Student debt becoming a larger albatross for economic growth: $1.2 trillion in student debt is outstanding and many college graduates working in jobs that don’t require their degree.
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There was a time when going to college made sense in every feasible way. It made sense professionally, economically, and many college graduates have a wonderful time in the process of completing their degrees. Most would argue that learning is vital in growing and moving forward. Yet students need to ask whether their return on investment is really worth it? Many people go to college in a compulsory fashion. This is simply the next step after high school. This was an easy decision to make during a time when the costs of going to college were affordable. Today, many schools charge $40,000 and $50,000 per year for a basic undergraduate degree. That is problematic. A large number of recent graduates are now working in positions that don’t require their specific field of study. In other words, they are employed in a field different from their undergraduate degree but still carry forward with mounds of debt. The total student debt market is now well over $1.2 trillion. It might be worth it to take a course in Student Debt 101.
Growing student debt
There are no signs or hints that the student debt bubble is likely to slow down in formation. To the contrary total student debt has been on a mission upwards in the last decade or so. When you saddle a nation of young people with mountains of debt don’t be surprised when first time home buying reverses or discretionary spending slows down. That seems to be another problem for another day in debt world.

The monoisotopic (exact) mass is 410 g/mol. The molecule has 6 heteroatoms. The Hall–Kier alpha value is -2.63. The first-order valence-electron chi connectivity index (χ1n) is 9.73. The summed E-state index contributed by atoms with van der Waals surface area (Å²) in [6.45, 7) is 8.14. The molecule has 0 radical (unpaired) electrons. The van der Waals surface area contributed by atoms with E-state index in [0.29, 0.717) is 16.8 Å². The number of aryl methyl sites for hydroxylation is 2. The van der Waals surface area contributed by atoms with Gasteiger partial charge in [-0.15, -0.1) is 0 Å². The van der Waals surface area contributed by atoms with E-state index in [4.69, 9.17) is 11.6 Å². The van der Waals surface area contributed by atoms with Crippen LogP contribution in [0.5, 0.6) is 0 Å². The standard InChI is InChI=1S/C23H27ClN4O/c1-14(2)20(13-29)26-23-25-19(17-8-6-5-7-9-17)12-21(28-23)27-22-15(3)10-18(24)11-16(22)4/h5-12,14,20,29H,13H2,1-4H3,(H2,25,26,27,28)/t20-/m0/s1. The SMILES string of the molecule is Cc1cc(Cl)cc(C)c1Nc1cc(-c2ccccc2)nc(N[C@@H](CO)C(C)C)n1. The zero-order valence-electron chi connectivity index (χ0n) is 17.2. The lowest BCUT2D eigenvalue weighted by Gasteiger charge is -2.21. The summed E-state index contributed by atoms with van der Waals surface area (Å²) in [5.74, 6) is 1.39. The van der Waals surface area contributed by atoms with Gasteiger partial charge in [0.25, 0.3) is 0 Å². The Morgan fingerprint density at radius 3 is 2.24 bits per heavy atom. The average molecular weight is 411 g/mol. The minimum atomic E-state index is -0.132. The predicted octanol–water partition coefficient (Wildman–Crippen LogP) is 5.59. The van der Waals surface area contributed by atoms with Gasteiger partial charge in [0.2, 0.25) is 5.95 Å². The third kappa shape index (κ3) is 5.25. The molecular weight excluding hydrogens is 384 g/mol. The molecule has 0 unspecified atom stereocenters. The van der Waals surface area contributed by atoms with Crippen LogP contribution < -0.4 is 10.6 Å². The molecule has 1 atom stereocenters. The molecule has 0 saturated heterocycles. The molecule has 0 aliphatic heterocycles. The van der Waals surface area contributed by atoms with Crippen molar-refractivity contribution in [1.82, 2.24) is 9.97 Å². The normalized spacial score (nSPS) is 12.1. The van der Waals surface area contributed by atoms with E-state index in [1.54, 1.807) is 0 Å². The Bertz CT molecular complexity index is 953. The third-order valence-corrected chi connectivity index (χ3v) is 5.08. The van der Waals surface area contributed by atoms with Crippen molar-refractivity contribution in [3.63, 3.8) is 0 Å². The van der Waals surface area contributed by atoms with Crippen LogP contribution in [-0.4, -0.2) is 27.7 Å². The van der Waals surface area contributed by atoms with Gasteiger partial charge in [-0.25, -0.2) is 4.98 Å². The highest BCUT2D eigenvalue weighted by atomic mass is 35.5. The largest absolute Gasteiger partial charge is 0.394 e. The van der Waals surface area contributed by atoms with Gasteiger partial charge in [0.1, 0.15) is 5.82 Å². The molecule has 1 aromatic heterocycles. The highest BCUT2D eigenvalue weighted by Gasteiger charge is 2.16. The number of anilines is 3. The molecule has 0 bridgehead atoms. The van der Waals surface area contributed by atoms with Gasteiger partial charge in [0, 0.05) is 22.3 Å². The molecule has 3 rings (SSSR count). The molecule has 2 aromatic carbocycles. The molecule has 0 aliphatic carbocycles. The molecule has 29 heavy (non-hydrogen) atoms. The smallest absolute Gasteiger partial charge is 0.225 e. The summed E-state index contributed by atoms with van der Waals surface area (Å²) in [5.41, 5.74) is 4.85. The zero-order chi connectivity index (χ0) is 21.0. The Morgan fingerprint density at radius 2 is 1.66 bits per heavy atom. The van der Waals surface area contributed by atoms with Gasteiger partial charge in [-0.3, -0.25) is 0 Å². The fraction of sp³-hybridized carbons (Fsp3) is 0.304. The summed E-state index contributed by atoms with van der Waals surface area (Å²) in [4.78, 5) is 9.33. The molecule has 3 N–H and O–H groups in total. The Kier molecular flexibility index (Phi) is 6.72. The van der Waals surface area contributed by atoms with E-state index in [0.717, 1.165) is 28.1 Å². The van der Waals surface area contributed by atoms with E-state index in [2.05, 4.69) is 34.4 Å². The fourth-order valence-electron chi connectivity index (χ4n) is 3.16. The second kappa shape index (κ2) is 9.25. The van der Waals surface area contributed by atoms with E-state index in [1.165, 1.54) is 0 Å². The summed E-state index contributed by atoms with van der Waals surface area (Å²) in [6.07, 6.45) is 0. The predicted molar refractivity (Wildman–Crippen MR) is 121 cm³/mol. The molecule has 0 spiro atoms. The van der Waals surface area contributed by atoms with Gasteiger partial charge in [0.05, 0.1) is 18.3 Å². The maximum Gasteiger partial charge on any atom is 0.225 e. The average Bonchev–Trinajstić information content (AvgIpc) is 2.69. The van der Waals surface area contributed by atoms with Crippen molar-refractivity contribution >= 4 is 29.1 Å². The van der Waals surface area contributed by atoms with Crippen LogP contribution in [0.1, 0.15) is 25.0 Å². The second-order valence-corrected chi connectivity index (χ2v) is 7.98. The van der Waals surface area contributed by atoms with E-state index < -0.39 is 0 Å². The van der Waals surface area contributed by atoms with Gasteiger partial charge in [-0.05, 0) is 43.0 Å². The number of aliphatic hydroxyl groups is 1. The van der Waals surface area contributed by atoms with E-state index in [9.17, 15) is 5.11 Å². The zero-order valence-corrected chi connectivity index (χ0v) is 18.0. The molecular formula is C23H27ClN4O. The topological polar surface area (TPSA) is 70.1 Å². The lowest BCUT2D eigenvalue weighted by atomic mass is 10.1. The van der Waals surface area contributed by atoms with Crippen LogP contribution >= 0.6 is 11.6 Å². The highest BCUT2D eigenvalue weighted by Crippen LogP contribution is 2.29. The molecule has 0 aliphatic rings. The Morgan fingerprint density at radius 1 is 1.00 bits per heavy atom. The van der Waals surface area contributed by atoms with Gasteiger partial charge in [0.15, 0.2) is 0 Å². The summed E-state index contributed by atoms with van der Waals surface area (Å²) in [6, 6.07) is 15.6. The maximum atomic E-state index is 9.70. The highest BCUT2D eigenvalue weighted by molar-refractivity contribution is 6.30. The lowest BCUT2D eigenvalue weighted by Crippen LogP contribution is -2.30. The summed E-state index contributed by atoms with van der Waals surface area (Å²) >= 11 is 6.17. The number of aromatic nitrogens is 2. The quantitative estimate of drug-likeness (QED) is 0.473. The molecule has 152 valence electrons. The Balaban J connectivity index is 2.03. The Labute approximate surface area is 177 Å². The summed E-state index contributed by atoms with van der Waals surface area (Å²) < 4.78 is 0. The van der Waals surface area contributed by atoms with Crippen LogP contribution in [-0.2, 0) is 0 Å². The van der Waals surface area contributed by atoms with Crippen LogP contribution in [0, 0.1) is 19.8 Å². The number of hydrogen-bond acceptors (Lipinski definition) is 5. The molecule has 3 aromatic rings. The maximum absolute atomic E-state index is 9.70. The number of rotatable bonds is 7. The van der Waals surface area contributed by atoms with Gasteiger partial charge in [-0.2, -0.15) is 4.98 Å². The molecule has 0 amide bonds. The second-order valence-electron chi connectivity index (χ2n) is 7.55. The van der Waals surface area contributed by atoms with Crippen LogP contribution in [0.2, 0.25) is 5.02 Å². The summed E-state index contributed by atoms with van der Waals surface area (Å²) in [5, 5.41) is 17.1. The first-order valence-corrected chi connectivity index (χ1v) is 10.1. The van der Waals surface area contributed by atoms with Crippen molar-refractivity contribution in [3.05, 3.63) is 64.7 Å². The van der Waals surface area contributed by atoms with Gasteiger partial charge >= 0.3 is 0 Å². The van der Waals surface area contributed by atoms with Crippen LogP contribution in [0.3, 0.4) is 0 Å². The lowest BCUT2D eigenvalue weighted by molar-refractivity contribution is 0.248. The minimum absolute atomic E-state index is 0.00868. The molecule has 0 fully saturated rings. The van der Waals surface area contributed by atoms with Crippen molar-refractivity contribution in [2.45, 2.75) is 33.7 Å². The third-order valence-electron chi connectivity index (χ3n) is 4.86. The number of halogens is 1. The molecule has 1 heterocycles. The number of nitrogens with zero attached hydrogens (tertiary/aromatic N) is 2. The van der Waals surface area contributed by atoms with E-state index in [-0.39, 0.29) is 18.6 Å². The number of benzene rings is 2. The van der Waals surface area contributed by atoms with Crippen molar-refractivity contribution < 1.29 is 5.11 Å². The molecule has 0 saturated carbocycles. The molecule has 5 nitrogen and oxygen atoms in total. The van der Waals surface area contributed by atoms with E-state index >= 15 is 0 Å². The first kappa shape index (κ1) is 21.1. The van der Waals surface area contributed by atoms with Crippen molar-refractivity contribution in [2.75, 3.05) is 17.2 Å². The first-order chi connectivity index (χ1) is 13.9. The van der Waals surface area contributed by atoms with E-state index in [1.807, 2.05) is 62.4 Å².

Student loan debt used to be a smaller part of non-housing related debt. Today it is now the largest consumer debt being held outside of mortgages. Take a look at the growth:
Keep in mind student debt started at roughly $200 billion about a decade ago and has now become a problem for parents and families to carry. It is an odd vision to see student debt so high. There is now data showing that student debt is hindering bigger purchases like those for homes, electronics, or furniture and kitchen appliances. We stepped off the debt based treadmill in 2007 in dramatic fashion and it seems like the public is ready to dive back in to spend.
Parent’s could ease some of the burden by helping their kids pay for college but when you look at the amount of money saved by older Americans you fully understand why so many parent simply let their children go into massive debt so they can fight their own economic battles.
Take a look at inflation in student debt. The chart below shows how out of control college debt has become:
Student loan debt growth is out of control. There are very few things in this world that allow you to borrow so much with no collateral at all. We’ve done that a few times and it rarely ends well. With college debt, you can easily hide under the guise of helping others to educate and grow but there is an extremely high level of poor spending inherent in the system. Debt seems to be the narcotic for all. It is interesting to see people come on through various media sources and mention that they were expecting debt levels of $30 or $50 thousand dollars and that this amount was unexpected. There are of course massive tradeoffs and going to college is not a simple no brainer. You have to run the numbers.
We are also now seeing more online degrees from reputable schools and competence based learning where edification is measured through application, not just showing up to class. One immediate item we can remove is the blanket statement that going to college always produced a great return on investment. But compared to what? We rarely hear about the other options until it is too late. You are already seeing the drag of that $1.2 trillion. Less disposable income is available after servicing the debt. There is no free lunch for the public, only the well connected on Wall Street.
I believe we are going to see the face of higher education change over the next ten years. Total student debt outstanding is over $1.2 trillion and only growing! So much for a simple little bill.